One of the reasons why WordPress is such a popular blogging platform is because it supports the use of interchangeable templates known as themes. Rather than coding a new blog design from scratch, you can simply download and activate a theme. Within seconds, your blog will have a new appearance while still retaining all of its existing content.
But should you choose a free or paid/premium theme for your WordPress theme?
It’s not uncommon for free themes to contain attribution links in the footer. These are classified as site-wide links, meaning they show up on every page. The theme developer may sell “link packages” to other webmasters, allowing them to purchase these attribution links for a small fee. As such, WordPress themes that feature attribution links are often viewed as spam in the eyes of the search engines. Google even lists the following as a link scheme: “Widely distributed links in the footers or templates of various sites.” On the other hand, paid WordPress themes generally do not have attribution links in the footer.
Frequency of Updates
Another reason why you should choose a paid theme over a free theme is because they are updated more frequently. While there are always exceptions to this rule, developers generally update paid themes more often than free ones. After all, it’s in their best interest to keep users satisfied; otherwise, their sales will begin to decline. Having your theme updated on a regular basis is essential to preventing hack attacks.
You’ll also find that paid themes offer a higher level of technical and customer support than their free counterparts. With free themes, users are often forced to seek help on a community forum, which doesn’t always yield the right answers. But with paid themes, you can usually submit a help ticket to the developer, at which point he or she will respond back with an answer. The technical and customer support alone is reason enough for many users to choose a paid theme over a free one.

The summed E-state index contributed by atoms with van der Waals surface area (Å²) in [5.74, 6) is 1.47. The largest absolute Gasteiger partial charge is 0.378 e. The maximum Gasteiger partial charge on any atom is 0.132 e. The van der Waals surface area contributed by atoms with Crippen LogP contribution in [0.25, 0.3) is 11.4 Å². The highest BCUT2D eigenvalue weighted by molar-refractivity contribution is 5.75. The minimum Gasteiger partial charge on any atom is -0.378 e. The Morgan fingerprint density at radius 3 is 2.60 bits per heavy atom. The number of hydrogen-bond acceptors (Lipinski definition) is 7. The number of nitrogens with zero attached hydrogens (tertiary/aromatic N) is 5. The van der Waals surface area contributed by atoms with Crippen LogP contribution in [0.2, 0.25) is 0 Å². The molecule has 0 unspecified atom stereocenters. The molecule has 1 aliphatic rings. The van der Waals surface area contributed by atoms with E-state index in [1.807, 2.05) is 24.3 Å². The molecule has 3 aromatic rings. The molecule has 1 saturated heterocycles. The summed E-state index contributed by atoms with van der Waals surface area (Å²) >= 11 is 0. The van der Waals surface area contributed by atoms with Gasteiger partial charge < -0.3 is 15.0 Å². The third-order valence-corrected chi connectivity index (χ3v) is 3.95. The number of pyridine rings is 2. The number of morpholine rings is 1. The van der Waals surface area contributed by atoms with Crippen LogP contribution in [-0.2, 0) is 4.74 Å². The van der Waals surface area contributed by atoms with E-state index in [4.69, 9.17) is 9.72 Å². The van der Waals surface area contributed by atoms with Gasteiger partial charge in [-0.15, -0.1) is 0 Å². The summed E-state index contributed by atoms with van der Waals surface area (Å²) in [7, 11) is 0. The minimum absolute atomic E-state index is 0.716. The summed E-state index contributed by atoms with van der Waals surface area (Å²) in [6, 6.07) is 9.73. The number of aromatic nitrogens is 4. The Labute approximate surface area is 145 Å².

There’s an increased risk of security vulnerabilities with free themes as opposed to paid ones. Some studies have even found hidden redirect and cloaking code embedded in free themes. If you are worried about security vulnerabilities such as this, stick with a paid theme for your WordPress blog.
Of course, there’s one notable advantage of using a free WordPress theme that shouldn’t be overlooked: the cost (or lack thereof I should say). If you are operating on a tight budget, you may not have $100 bucks to drop on a new theme. Using a free theme will allow you to build and grow your blog. And once your blog begins to generate revenue, you can always make the switch to a premium theme.
Have any other blogging tips that you would like to share with our readers? Let us know in the comments section below!